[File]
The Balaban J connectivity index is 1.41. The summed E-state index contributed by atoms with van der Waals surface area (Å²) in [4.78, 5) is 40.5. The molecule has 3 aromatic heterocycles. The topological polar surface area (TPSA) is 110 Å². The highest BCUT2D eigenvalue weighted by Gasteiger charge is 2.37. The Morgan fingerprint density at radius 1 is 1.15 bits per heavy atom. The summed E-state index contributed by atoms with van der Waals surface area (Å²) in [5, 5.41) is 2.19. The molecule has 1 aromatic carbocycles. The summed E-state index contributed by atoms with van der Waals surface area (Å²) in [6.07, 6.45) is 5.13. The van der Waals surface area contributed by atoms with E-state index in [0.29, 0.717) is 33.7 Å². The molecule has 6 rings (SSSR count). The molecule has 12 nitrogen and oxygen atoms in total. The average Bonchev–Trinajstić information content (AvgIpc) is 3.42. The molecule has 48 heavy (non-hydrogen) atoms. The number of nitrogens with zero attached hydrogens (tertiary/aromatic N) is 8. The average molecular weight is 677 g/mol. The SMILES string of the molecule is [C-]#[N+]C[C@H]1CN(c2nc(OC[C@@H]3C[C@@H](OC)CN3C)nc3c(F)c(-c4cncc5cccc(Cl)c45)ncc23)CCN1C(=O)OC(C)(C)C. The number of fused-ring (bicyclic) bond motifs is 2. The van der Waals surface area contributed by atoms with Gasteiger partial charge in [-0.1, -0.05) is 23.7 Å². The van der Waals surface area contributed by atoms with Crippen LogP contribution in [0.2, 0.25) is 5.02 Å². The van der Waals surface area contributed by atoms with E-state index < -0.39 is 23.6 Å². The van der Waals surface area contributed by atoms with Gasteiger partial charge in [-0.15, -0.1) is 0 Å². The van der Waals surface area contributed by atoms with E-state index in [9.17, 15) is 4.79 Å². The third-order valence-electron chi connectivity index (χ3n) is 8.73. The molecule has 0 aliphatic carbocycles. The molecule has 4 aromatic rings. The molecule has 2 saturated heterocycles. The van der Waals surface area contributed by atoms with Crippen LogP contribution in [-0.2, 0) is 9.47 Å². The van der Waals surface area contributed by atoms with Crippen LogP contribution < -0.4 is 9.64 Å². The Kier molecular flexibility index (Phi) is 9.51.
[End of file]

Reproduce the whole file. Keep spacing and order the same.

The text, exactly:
The Balaban J connectivity index is 1.41. The summed E-state index contributed by atoms with van der Waals surface area (Å²) in [4.78, 5) is 40.5. The molecule has 3 aromatic heterocycles. The topological polar surface area (TPSA) is 110 Å². The highest BCUT2D eigenvalue weighted by Gasteiger charge is 2.37. The Morgan fingerprint density at radius 1 is 1.15 bits per heavy atom. The summed E-state index contributed by atoms with van der Waals surface area (Å²) in [5, 5.41) is 2.19. The molecule has 1 aromatic carbocycles. The summed E-state index contributed by atoms with van der Waals surface area (Å²) in [6.07, 6.45) is 5.13. The van der Waals surface area contributed by atoms with E-state index in [0.29, 0.717) is 33.7 Å². The molecule has 6 rings (SSSR count). The molecule has 12 nitrogen and oxygen atoms in total. The average Bonchev–Trinajstić information content (AvgIpc) is 3.42. The molecule has 48 heavy (non-hydrogen) atoms. The number of nitrogens with zero attached hydrogens (tertiary/aromatic N) is 8. The average molecular weight is 677 g/mol. The SMILES string of the molecule is [C-]#[N+]C[C@H]1CN(c2nc(OC[C@@H]3C[C@@H](OC)CN3C)nc3c(F)c(-c4cncc5cccc(Cl)c45)ncc23)CCN1C(=O)OC(C)(C)C. The number of fused-ring (bicyclic) bond motifs is 2. The van der Waals surface area contributed by atoms with Gasteiger partial charge in [-0.1, -0.05) is 23.7 Å². The van der Waals surface area contributed by atoms with Crippen LogP contribution in [0.2, 0.25) is 5.02 Å². The van der Waals surface area contributed by atoms with E-state index < -0.39 is 23.6 Å². The van der Waals surface area contributed by atoms with Gasteiger partial charge in [-0.15, -0.1) is 0 Å². The van der Waals surface area contributed by atoms with E-state index in [9.17, 15) is 4.79 Å². The third-order valence-electron chi connectivity index (χ3n) is 8.73. The molecule has 0 aliphatic carbocycles. The molecule has 4 aromatic rings. The molecule has 2 saturated heterocycles. The van der Waals surface area contributed by atoms with Crippen LogP contribution in [-0.2, 0) is 9.47 Å². The van der Waals surface area contributed by atoms with Crippen LogP contribution < -0.4 is 9.64 Å². The Kier molecular flexibility index (Phi) is 9.51.